Man walks into a canyon crevice. Man’s arm gets trapped in crevice by falling rock. Man cuts off arm with dull pocket knife. Name another director who could make this narrow, nauseating episode into a watchable movie, let alone a stylish, engrossing Oscar contender. Boyle’s latest is a best picture nominee because of his impressive sense of how to make small stories big and big stories riveting. His viewers feel each exaggerated pulse of life, near death, and spiritual awakening. Only David Fincher, who managed to make code-writing a spectator sport, pulled a better-dressed rabbit out of a more unassuming hat. JANICE PAGE

Best documentary feature: “The Tillman Story’’

Room should have been made in this category for two Afghanistan-related films. Tim Hetherington and Sebastian Junger rightfully earned a nomination for “Restrepo,’’ their jarring digital-video chronicle of life — and the near constant threat of death — at an outpost in the Korengal Valley. But Amir Bar-Lev’s film about Pat Tillman was squeezed out of the competition. Tillman famously jettisoned a lucrative career with the NFL’s Arizona Cardinals to join the Army Rangers. His 2004 death by “friendly fire’’ was covered up by government and military officials who retooled him as a one-dimensional “hero’’ suitable for propaganda. Bar-Lev allowed his family and friends to recall a man. “The Tillman Story’’ burns through layers of deception to expose unadorned truth.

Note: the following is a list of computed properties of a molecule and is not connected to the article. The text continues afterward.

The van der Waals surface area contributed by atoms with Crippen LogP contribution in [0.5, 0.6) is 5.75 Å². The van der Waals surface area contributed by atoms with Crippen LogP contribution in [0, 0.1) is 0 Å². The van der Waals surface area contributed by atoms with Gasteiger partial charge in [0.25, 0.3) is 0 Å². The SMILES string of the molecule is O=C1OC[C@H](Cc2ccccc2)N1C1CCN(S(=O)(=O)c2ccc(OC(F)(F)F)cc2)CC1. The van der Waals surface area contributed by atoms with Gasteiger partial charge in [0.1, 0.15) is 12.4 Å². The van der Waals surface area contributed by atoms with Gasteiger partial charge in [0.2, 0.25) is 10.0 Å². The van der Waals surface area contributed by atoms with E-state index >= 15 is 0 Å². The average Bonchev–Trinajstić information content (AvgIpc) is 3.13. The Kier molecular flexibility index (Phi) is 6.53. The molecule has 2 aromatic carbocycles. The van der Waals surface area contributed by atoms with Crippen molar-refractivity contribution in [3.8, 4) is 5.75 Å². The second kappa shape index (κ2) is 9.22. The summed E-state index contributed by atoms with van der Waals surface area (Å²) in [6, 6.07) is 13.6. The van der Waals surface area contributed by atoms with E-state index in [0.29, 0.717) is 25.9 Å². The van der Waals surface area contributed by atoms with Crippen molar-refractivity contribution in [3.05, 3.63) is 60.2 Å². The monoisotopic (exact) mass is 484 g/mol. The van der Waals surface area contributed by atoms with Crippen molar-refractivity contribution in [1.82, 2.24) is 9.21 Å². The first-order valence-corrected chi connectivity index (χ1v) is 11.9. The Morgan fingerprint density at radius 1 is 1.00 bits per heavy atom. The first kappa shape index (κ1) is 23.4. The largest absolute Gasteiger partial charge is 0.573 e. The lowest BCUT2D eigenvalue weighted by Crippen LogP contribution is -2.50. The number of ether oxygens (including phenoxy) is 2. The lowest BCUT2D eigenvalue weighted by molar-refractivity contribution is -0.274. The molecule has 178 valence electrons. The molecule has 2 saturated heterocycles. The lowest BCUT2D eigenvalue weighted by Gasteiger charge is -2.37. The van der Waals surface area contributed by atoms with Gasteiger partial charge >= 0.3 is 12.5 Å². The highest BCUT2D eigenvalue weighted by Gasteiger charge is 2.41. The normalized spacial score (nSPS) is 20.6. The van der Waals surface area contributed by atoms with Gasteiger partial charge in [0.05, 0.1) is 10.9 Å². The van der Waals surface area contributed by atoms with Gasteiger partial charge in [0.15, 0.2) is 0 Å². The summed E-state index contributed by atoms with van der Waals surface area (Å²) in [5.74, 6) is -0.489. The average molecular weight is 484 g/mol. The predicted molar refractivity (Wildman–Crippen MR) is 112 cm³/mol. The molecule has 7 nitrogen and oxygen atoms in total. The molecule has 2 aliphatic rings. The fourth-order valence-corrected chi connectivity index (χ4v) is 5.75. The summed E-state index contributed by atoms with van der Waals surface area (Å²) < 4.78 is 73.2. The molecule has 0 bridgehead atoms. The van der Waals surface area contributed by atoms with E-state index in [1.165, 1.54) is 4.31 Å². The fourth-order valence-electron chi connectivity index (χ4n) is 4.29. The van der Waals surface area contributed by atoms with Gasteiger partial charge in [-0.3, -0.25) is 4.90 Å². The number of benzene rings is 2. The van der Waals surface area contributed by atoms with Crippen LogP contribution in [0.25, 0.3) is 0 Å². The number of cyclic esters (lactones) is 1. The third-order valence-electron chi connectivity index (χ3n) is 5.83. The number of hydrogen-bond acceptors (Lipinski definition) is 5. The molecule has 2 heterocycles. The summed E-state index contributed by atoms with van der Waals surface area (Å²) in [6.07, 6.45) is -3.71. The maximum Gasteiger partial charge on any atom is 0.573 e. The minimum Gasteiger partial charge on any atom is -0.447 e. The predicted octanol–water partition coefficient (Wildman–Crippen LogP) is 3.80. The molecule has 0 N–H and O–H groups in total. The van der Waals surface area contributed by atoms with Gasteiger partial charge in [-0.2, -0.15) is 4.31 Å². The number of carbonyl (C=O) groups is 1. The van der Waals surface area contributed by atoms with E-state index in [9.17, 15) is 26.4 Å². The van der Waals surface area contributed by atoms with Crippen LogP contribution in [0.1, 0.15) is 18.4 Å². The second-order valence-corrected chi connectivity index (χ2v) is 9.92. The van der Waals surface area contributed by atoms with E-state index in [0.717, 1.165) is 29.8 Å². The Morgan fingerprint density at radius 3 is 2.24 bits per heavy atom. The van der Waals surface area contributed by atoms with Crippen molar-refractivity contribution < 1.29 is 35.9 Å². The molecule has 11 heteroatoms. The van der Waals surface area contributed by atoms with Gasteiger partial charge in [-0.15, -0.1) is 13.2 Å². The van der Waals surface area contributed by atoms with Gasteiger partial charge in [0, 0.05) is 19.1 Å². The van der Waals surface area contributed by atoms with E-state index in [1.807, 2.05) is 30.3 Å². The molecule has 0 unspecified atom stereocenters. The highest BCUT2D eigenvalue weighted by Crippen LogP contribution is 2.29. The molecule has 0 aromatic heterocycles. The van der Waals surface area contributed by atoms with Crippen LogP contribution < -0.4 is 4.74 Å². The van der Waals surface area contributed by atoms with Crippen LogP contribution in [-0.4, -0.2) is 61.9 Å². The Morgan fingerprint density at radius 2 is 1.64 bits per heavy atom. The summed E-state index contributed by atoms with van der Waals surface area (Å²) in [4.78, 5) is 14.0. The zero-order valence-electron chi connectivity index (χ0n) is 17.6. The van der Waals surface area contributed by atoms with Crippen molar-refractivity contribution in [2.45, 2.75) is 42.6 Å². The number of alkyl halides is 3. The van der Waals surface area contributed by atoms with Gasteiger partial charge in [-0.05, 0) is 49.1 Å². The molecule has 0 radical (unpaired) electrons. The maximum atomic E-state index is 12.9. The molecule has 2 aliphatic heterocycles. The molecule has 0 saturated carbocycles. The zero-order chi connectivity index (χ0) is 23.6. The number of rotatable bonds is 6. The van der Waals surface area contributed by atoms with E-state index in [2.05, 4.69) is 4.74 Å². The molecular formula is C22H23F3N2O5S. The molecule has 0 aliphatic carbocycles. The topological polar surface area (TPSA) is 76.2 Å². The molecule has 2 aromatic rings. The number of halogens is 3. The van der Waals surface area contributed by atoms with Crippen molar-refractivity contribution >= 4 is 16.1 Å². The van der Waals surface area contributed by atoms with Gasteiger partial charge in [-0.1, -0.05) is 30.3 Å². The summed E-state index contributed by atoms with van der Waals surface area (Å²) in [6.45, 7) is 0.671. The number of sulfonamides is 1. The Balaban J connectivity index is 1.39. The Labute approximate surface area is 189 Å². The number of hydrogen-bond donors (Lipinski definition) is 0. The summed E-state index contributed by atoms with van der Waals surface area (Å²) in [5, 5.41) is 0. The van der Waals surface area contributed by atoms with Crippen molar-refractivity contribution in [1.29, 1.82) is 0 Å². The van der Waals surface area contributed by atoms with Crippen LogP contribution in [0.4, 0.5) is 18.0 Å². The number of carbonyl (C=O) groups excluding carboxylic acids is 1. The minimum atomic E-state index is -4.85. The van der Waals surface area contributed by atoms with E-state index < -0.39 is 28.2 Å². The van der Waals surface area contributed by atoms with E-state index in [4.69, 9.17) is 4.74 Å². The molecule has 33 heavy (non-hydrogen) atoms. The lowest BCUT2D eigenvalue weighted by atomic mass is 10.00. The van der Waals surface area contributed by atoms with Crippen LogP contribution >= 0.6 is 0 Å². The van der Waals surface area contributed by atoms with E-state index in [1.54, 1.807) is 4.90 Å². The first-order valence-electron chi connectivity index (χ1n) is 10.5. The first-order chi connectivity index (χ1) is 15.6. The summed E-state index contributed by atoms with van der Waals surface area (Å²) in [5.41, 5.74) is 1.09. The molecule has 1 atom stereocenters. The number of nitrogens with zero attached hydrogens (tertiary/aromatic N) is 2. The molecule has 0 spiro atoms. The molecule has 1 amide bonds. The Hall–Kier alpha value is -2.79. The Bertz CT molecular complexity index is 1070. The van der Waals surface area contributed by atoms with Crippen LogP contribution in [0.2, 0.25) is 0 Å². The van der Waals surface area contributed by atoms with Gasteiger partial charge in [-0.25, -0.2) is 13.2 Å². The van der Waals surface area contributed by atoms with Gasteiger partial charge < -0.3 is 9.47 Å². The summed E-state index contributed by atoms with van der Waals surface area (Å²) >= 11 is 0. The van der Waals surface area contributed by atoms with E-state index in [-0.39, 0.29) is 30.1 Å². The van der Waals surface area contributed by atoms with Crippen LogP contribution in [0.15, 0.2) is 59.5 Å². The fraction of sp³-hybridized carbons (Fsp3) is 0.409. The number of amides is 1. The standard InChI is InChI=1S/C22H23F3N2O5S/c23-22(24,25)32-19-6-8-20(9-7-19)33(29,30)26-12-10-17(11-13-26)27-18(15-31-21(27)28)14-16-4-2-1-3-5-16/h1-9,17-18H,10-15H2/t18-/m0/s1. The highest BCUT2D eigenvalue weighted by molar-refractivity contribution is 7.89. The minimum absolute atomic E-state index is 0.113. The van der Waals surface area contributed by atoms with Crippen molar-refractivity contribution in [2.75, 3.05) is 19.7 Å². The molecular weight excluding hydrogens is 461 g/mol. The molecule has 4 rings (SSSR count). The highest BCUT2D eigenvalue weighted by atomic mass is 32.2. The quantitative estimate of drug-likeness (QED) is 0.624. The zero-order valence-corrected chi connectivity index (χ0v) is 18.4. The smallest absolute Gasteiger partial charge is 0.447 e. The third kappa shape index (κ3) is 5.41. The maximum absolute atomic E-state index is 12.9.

Best supporting actor: Justin Timberlake, “The Social Network’’

What does it mean to be a best supporting actor? It means that an audience gets excited whenever you show up on screen. It means that you truly support your star, helping him to be believably passionate, thunderously angry, or, in the case of Jesse Eisenberg, cocky and detached. Timberlake does this surprisingly well in David Fincher’s movie about Facebook — so well that you forget that the guy playing Napster cofounder Sean Parker is a recording artist who made his millions by selling records. He was Sean Parker as much as Julia Roberts was Erin Brockovich. He was more Sean Parker than he was Justin Timberlake, and for that, he should have been up for a statue.


Best supporting actor: Andrew Garfield, “The Social Network’’